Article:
Verse 2:  The youth will take away the manger and wave. 

Verse 3:  Joseph will wave and leave.

Verse 4:  Mary will wave and leave.

Verse 5:  Youth holding the star will wave and leave.

Verse 6:  The Angels will wave and leave. (Youth should help them where necessary.)

Verse 7:  The Shepherds will wave and leave. (Youth should help where necessary.)

Verse 8:  The Wise Men will wave and leave.

Verse 9 and 10 the Youth with the star should come back at the star verse.  Last time one of the SpG speakers will pull him off the stage area.

7.  When I Think of Christmas

When I think of Christmas, I think of how God’s only Son came to earth.

When I think of Christmas, I think of how the manger was empty

Till God’s only Son came to earth.

When I think of Christmas, I think of how Joseph was thankful, the manger was empty

Till God’s only Son came to earth.

When I think of Christmas, I think of how Mary was smiling, Joseph was thankful,

the manger was empty Till God’s only Son came to earth.

When I think of Christmas, I think of how a new star was shining bright

Mary was smiling, Joseph was thankful, the manger was empty

Till God’s only Son came to earth.

When I think of Christmas, I think of how the angels sang “Glory,” a new star was shining bright.

Mary was smiling, Joseph was thankful, the manger was empty

Till God’s only Son came to earth.

When I think of Christmas, I think of how the shepherds were frightened,

The angels sang “Glory,” a new star was shining bright.

Mary was smiling, Joseph was thankful, the manger was empty

Till God’s only Son came to earth.

When I think of Christmas, I think of how wisemen came searching,

the shepherds were frightened.

The angels sang “Glory,“ a new star was shining bright.

Mary was smiling, Joseph was thankful, the manger was empty

Till God’s only Son came to earth.

When I think of Christmas, I think of how the whole world is different cause

wisemen came searching.  The shepherds were frightened,

The angels sang “Glory,“ a new star was shining bright.

Mary was smiling, Joseph was thankful, the manger was empty

Till God’s only Son came to earth.

When I think of Christmas, I think of how God’s love is the reason the whole world is            different cause wisemen came searching, the shepherds were frightened,  The angels sang “Glory,” a new star was shining bright.  Mary was smiling, Joseph was thankful, the manger was empty Till God’s only Son came to earth.

Choir Sings:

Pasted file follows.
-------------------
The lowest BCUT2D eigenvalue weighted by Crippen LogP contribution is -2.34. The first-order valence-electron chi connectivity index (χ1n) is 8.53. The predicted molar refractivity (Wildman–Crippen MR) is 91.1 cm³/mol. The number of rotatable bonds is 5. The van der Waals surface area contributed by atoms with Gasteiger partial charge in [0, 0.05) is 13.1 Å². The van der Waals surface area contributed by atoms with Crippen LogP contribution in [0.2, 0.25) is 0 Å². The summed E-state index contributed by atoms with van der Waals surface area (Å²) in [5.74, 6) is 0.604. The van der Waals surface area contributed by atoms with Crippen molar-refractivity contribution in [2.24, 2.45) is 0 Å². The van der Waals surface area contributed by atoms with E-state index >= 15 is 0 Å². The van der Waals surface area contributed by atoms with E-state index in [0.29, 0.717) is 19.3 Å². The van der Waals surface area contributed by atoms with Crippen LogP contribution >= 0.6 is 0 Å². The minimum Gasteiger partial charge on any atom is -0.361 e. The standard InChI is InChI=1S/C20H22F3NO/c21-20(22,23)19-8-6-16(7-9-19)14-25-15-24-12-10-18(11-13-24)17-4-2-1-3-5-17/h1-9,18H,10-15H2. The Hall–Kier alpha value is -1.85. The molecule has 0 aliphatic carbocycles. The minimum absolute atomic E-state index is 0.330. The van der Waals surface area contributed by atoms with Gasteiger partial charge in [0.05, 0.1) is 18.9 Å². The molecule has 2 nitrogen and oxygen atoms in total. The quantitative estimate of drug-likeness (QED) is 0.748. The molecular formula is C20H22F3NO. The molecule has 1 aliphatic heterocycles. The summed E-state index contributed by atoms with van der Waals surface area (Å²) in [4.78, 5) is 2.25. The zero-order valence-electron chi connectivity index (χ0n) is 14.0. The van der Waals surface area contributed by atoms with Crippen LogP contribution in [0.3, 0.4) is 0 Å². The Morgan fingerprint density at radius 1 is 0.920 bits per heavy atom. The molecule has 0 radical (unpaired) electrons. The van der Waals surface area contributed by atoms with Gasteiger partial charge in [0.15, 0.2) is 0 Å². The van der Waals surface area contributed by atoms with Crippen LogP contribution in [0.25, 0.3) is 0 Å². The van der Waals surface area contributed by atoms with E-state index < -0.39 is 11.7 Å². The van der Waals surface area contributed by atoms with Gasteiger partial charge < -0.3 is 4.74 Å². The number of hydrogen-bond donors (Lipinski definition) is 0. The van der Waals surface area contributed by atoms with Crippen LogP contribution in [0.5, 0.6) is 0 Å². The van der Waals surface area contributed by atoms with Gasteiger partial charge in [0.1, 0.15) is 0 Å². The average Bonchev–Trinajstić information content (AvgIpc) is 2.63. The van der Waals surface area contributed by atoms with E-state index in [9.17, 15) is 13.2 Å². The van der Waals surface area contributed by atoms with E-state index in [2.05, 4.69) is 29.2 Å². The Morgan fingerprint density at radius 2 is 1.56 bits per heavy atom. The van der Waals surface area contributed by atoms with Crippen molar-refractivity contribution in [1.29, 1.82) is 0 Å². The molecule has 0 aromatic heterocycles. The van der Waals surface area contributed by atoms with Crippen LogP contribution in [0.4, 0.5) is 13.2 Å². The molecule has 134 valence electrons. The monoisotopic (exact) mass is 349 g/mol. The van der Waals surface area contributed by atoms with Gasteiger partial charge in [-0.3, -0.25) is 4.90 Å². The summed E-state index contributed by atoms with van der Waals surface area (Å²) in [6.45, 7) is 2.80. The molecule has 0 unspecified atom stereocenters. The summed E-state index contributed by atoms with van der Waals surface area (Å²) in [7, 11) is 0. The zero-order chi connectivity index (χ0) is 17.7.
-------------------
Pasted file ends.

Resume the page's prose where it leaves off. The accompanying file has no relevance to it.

8.  Finale–Joy to the World

It was, long ago, It was far away but we’re still surprised

When we hear it today

Could the Son of God be asleep on the hay?

Yes, it is He.  Come and Believe!

(chorus) There is a Stranger in the manger, out where the animals are fed.

There is a Baby in the hay, we’ve seen, who’s using that manger for a bed.

Why are there songs of joy praising this little Boy?

Telling the reason that He came?

There is a Stranger in the manger, and King

Jesus is His name.

Joy to the World

Joy to the World, the Lord is Come

Let earth receive her king.

Let every heart prepare Him room

And Heaven and nature sing,

And Heaven and nature sing

And heaven and heaven and nature sing.

He rules the world with truth and grace

And makes the nations prove

The glories of His righteousness

And wonders of His love,

And wonders of His love,

And wonder, wonders of His love

For our 2012 Special Gathering Christmas music, we are using the score from a children musical,  Stranger in the Manger, by Johnathan Crumpton and Sue Smith, published by Brentwood-Benson Music Productions. Brentwood Choral holds the copyrights.

Even though it is a children’s musical, it will adapt easily to the needs of the adults in your program.  You will need to buy the Demo CD and the Split-track practice CD.  There is also a great orchestration CD and books available.  This music is certainly worth the expense.

Crumpton and Smith’s music and words are wonderful.  The words to the songs are not childish. They tell the message of the miracle of God’s son’s birth in a touching and anointed way.  In fact, everyone has their favorite song. Most of our choir members tear up during one of the song. I’ve had to almost harden my heart to the song, “This is Such a Strange Way to Save The World,” because the words are so powerful that the first 500 times I heard it, I cried.  Even now, writing about and remember the powerful words of the song, I am fighting back tears.

The musical score can easily be adapted to adults who may have a difficult time learning choral parts.  While many of the words may be difficult to say for people who have speech impediments, I’ve found that our members are learning the words because they love the music.  The big band, upbeat sound of the orchestration and musical score make this musical easy for our members to learn because they want to work hard to learn the words and be a part of this choral expression.

Of course, there are many differences between men and women; but one of the biggest differences is the attitude toward tools.  Men love tools and love inventing tools.  There is a tool for every job a man has to do.  Did you know there is a special wrench used exclusively for adjusting spark plugs?  Another one for adjusting the carburetor on your car?  There is even a widget that is only needed to replace the screens of your house.

Women on the other hand love to work with whatever is available.  Give a woman a metal nail file, a butcher knife and a pair of scissors; and she will attempt to conquer the world.

At times those of us in specialized ministries are told how special we are because we do what we do.  Usually, we smile and thank the person.  However, we know that this is actually not the truth.  At The Special Gathering, we work with people who are mentally challenged.  Our members are more like other adults than they are different.  Even though we do have different tools in our tool box from those used in the normal congregational setting.

First, we must insure that our members are safe.  I jokingly say, “I’m the only pastor in South Brevard or Indian River County who carries rubber gloves in my suit pockets.”  But rubber gloves are merely the beginning.  We must check our members when they arrive and when they leave.  We must insure that they are safe about each half hour by doing a visual check on many of our members.